Should In­dia be­gin hu­man in­fec­tion stud­ies?

Business Standard - - OPINION - ANKUR PALIWAL

Some med­i­cal sci­en­tists in In­dia are ac­tively dis­cussing whether the coun­try should be­gin hu­man in­fec­tion stud­ies, in which weak dis­ease-caus­ing mi­cro-or­gan­isms or pathogens are de­lib­er­ately in­tro­duced in healthy peo­ple.

This is done to study how the pathogens trans­mit dis­eases, how the dis­eases progress, how peo­ple’s bod­ies re­spond to dis­eases, and how ef­fec­tive cer­tain treat­ments are against those dis­eases.

In­dia does not have reg­u­la­tions to carry out such stud­ies.

Sci­en­tists had met lawyers, so­ci­ol­o­gists, an­thro­pol­o­gists, ethi­cists and jour­nal­ists in a big con­sul­ta­tion in Mum­bai last year to dis­cuss is­sues around hu­man in­fec­tion stud­ies in In­dia.

While some sci­en­tists agree that such stud­ies will ben­e­fit In­di­ans, thorny is­sues per­sist, es­pe­cially around en­sur­ing that poor and vul­ner­a­ble peo­ple are not ex­ploited, which has hap­pened in case of clin­i­cal tri­als in In­dia.

The dis­cus­sions led to a se­ries of ar­ti­cles in the cur­rent is­sue of the In­dian Jour­nal of Med­i­cal Ethics or IJME. Hu­man in­fec­tion stud­ies have mostly taken place in de­vel­oped coun­tries where there is in­fras­truc­ture to mon­i­tor re­search par­tic­i­pants, and track re­sults.

But in the last cou­ple of years, the con­ver­sa­tion is build­ing up to in­crease the ca­pac­ity of de­vel­op­ing coun­tries to do these stud­ies be­cause cer­tain in­fec­tious dis­eases are more com­mon there.

It makes more sense to study those dis­eases in lo­cal par­tic­i­pants be­cause they could re­spond to in­fec­tions dif­fer­ently, given that some of them are al­ready ex­posed to the pathogens, than the par­tic­i­pants in de­vel­oped coun­tries, says Ga­gan­deep Kang, ex­ec­u­tive di­rec­tor of Trans­la­tional Health Sci­ence and Tech­nol­ogy In­sti­tute in Faridabad.

So, the vac­cines or drugs de­vel­oped by test­ing on white peo­ple may not work well on peo­ple who are more likely to need them. About 143 hu­man in­fec­tion stud­ies have taken place in de­vel­oped coun­tries, and only 12 in poor coun­tries, in­clud­ing Kenya, Mali, Gabon and Thai­land.

Con­duct­ing such stud­ies in In­dia are an eth­i­cal obli­ga­tion, ar­gues Sau­mil Dho­lakia, psy­chi­a­try pro­fes­sor at the Chris­tian Med­i­cal Col­lege in Vel­lore, in his ar­ti­cle in IJME. We need to do jus­tice to our own peo­ple by gen­er­at­ing mol­e­cules and test­ing them in our own pop­u­la­tion for its ben­e­fit at the same time mak­ing sure that the par­tic­i­pants are eth­i­cally pro­tected, says Dho­lakia. He gives the ex­am­ple of the re­cent ty­phoid vac­cine de­vel­oped by Hy­der­abad­based biotech com­pany Bharat Biotech, which did the hu­man in­fec­tion study on par­tic­i­pants in Ox­ford al­though the virus strain was de­vel­oped in In­dia. It would have been bet­ter to con­duct the study in the In­dian pop­u­la­tion be­cause ty­phoid is com­mon here, says Kr­ishna Ella, man­ag­ing di­rec­tor of Bharat Biotech.

One ma­jor rea­son sci­en­tists are push­ing for hu­man in­fec­tion mod­els glob­ally is be­cause an­i­mal mod­els to study in­fec­tious dis­eases are fail­ing. Sci­en­tists say the in­ter­ac­tion be­tween the hu­man and the pathogen is very spe­cific in case of some dis­eases. “Hu­mans get dengue,” says Kang. “Dogs don’t get dengue. Rab­bits don’t get dengue.” In­fec­tious dis­eases con­trib­ute to 27 per cent of deaths in In­dia. Sci­en­tists say hu­man in­fec­tion stud­ies could also make the drug or vac­cine dis­cov­ery process ef­fi­cient by pre­dict­ing fail­ure faster. For ex­am­ple, if you have 10 trial vac­cines, you could give it to a small num­ber of par­tic­i­pants and then in­fect them with a pathogen to check which vac­cine worked and which didn’t. In con­ven­tional tri­als, sci­en­tists would give those 10 vac­cines to a large num­ber of par­tic­i­pants and then wait for them to get in­fected nat­u­rally.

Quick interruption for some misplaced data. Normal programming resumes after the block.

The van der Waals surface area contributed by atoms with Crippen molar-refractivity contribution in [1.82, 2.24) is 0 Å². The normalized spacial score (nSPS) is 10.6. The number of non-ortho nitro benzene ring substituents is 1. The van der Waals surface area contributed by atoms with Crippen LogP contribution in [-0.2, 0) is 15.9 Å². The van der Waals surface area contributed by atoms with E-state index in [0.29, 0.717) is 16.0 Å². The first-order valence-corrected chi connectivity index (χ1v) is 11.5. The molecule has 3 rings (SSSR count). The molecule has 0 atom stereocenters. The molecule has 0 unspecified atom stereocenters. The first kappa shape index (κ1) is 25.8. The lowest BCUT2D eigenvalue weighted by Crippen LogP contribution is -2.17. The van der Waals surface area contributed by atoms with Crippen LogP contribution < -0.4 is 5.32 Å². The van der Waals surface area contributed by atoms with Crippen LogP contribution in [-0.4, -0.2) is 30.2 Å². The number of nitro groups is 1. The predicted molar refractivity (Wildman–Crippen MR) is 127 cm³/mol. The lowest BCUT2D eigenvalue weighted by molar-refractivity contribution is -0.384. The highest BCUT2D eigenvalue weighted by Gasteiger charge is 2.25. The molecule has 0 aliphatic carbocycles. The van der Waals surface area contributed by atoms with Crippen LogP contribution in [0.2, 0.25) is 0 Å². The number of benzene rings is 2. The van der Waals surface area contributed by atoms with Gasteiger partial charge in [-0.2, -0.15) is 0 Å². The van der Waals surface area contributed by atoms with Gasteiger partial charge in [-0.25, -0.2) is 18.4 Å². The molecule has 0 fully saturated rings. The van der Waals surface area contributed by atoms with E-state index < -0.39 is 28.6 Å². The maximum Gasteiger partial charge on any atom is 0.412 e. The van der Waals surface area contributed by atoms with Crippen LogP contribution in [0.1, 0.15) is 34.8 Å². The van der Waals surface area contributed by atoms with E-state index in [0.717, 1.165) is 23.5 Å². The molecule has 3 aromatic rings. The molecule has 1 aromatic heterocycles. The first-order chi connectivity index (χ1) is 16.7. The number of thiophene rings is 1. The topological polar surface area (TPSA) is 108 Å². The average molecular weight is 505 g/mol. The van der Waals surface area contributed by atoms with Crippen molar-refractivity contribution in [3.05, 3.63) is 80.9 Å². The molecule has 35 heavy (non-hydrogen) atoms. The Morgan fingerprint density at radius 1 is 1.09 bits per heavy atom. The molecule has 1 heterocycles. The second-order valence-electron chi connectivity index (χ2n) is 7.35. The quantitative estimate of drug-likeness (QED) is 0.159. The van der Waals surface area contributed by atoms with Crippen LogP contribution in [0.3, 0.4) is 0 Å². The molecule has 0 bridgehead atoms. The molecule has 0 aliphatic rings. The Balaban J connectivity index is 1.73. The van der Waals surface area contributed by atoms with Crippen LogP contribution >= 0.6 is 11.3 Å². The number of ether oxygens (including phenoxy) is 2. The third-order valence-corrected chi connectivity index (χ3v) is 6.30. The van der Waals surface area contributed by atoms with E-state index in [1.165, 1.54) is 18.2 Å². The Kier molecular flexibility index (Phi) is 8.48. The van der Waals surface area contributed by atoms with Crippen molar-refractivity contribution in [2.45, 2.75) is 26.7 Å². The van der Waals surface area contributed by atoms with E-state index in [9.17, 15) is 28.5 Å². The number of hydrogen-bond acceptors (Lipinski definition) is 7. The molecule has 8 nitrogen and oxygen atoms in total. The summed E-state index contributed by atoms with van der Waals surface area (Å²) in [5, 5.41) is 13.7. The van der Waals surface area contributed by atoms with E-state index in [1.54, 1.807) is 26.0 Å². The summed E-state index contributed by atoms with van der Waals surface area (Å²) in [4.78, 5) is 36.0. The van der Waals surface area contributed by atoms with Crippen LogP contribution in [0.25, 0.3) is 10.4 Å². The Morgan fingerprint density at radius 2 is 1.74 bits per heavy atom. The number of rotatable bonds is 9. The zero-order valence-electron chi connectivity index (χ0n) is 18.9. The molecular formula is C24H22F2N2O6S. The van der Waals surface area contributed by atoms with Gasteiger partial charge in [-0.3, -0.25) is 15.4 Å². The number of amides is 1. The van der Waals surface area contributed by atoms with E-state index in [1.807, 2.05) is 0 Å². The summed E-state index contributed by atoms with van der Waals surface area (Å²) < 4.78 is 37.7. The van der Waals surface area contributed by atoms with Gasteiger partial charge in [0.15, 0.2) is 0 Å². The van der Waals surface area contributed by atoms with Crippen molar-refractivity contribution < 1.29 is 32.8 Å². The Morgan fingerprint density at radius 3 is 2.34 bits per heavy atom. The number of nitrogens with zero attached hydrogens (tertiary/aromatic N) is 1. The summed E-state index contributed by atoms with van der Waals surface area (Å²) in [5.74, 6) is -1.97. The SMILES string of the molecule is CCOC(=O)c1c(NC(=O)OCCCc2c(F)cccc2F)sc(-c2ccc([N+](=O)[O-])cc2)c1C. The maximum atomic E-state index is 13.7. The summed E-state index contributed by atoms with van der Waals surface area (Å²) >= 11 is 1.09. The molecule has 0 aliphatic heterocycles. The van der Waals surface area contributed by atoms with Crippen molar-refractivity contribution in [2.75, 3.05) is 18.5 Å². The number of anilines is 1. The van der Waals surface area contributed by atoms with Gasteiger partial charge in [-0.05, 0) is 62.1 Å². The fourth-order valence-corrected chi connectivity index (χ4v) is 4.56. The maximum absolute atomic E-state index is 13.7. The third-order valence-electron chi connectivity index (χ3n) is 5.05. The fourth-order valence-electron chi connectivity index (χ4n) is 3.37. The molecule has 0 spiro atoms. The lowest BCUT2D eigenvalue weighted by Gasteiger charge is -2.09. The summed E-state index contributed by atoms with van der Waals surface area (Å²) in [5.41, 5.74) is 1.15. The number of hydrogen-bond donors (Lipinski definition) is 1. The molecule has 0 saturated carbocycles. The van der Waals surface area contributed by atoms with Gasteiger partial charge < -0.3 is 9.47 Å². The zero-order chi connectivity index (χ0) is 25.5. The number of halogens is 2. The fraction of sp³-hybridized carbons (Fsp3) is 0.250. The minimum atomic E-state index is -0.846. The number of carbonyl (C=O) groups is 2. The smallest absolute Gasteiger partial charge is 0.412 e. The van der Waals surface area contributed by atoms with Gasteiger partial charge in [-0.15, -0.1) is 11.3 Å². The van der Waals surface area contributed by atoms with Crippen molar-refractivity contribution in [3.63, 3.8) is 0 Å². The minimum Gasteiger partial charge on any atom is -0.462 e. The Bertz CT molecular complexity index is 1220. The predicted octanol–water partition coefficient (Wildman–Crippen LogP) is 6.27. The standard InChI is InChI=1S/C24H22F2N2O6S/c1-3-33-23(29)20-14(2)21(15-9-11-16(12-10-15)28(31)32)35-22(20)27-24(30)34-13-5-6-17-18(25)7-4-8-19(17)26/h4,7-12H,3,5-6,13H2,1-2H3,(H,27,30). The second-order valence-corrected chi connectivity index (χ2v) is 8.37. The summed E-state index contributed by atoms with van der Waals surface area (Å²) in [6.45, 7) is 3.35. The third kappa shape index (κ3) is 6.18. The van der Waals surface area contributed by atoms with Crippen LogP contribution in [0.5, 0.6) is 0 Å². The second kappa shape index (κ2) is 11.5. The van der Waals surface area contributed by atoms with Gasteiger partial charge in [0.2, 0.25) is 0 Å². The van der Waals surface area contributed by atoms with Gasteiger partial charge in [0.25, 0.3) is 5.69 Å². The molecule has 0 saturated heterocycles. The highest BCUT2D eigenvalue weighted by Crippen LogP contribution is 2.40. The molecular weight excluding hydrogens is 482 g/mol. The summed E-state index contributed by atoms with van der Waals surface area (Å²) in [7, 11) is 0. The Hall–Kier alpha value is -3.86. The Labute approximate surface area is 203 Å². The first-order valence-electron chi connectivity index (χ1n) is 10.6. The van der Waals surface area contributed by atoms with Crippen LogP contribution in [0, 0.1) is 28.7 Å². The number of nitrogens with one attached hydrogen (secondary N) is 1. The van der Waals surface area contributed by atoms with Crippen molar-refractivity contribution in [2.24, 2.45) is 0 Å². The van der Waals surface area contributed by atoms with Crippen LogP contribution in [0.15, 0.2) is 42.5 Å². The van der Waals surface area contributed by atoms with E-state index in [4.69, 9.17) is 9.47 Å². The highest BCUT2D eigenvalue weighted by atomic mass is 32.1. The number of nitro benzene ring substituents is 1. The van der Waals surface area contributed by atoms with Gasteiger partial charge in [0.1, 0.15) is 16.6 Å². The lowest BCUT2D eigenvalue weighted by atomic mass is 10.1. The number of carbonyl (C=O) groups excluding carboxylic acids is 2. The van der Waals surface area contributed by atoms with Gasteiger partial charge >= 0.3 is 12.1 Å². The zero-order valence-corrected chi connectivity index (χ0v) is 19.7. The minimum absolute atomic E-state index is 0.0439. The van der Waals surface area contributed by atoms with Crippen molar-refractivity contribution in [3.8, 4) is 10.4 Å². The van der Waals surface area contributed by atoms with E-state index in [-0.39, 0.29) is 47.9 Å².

Lay­ing the ground for such stud­ies would re­quire re­sources to set up high-qual­ity re­search in­fras­truc­ture to gen­er­ate pathogen strains.

Some sci­en­tists ar­gue that the first step should be to col­lect na­tional level data about the ge­netic and im­muno­log­i­cal pro­file of the pop­u­la­tion.

Even if hu­man in­fec­tion stud­ies are valu­able, say sci­en­tists and ethi­cists, the tests should be al­lowed only af­ter they en­sure that poor and vul­ner­a­ble pop­u­la­tions are not ex­ploited. Eth­i­cal con­cerns emerge from the space where In­dia has a whole his­tory of vi­o­la­tions of the in­formed con­sent process and over­sight of ethics com­mit­tees in some clin­i­cal tri­als, says Anant Bhan, an in­de­pen­dent bioethics re­searcher in In­dia.

The is­sue of com­pen­sa­tion for lost time, in­come and trans­port cost to par­tic­i­pants, for ex­am­ple, is a tricky one, es­pe­cially in de­vel­op­ing coun­tries where money could in­flu­ence poor peo­ple to par­tic­i­pate in hu­man in­fec­tion stud­ies, says Amar Je­sani, one of the founders of IJME. “We are keenly watch­ing these dis­cus­sions,” says an of­fi­cial of the In­dian Coun­cil of Med­i­cal Re­search or ICMR, a gov­ern­ment in­sti­tute re­spon­si­ble for co­or­di­nat­ing biomed­i­cal re­search in In­dia. “It (hu­man in­fec­tion stud­ies) is a very new thing for In­dia, and needs more dis­cus­sion. If sci­en­tists jus­tify the need, we’d be happy to work on this.”

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